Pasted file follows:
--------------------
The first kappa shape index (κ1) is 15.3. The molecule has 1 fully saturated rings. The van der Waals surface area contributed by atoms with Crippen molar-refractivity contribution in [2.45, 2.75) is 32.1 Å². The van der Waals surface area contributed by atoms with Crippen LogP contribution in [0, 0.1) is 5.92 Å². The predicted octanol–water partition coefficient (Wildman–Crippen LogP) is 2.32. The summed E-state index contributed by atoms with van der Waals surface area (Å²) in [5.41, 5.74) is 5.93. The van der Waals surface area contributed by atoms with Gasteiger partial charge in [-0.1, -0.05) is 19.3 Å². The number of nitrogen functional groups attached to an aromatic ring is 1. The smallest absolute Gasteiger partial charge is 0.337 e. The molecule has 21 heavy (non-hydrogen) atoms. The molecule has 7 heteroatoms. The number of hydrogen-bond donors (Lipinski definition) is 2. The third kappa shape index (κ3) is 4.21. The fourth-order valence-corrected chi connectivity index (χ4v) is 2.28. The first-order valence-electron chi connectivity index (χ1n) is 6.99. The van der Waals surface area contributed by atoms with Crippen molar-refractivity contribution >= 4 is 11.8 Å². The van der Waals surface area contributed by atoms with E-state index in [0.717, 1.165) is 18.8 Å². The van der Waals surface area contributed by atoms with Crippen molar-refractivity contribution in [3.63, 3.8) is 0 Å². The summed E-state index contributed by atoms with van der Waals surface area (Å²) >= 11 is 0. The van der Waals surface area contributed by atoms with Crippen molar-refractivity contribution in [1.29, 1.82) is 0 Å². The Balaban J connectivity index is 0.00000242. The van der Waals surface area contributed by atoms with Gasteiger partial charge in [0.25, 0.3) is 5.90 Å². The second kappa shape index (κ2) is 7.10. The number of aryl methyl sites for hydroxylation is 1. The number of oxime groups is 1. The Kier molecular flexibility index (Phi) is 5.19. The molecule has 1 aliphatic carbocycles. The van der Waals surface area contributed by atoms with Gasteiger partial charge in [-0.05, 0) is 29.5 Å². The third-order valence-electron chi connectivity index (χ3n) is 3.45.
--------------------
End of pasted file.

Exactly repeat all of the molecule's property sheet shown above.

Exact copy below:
The first kappa shape index (κ1) is 15.3. The molecule has 1 fully saturated rings. The van der Waals surface area contributed by atoms with Crippen molar-refractivity contribution in [2.45, 2.75) is 32.1 Å². The van der Waals surface area contributed by atoms with Crippen LogP contribution in [0, 0.1) is 5.92 Å². The predicted octanol–water partition coefficient (Wildman–Crippen LogP) is 2.32. The summed E-state index contributed by atoms with van der Waals surface area (Å²) in [5.41, 5.74) is 5.93. The van der Waals surface area contributed by atoms with Gasteiger partial charge in [-0.1, -0.05) is 19.3 Å². The number of nitrogen functional groups attached to an aromatic ring is 1. The smallest absolute Gasteiger partial charge is 0.337 e. The molecule has 21 heavy (non-hydrogen) atoms. The molecule has 7 heteroatoms. The number of hydrogen-bond donors (Lipinski definition) is 2. The third kappa shape index (κ3) is 4.21. The fourth-order valence-corrected chi connectivity index (χ4v) is 2.28. The first-order valence-electron chi connectivity index (χ1n) is 6.99. The van der Waals surface area contributed by atoms with Crippen molar-refractivity contribution >= 4 is 11.8 Å². The van der Waals surface area contributed by atoms with E-state index in [0.717, 1.165) is 18.8 Å². The van der Waals surface area contributed by atoms with Crippen molar-refractivity contribution in [3.63, 3.8) is 0 Å². The summed E-state index contributed by atoms with van der Waals surface area (Å²) >= 11 is 0. The van der Waals surface area contributed by atoms with Crippen molar-refractivity contribution in [1.29, 1.82) is 0 Å². The Balaban J connectivity index is 0.00000242. The van der Waals surface area contributed by atoms with Gasteiger partial charge in [0.25, 0.3) is 5.90 Å². The second kappa shape index (κ2) is 7.10. The number of aryl methyl sites for hydroxylation is 1. The number of oxime groups is 1. The Kier molecular flexibility index (Phi) is 5.19. The molecule has 1 aliphatic carbocycles. The van der Waals surface area contributed by atoms with Gasteiger partial charge in [-0.05, 0) is 29.5 Å². The third-order valence-electron chi connectivity index (χ3n) is 3.45.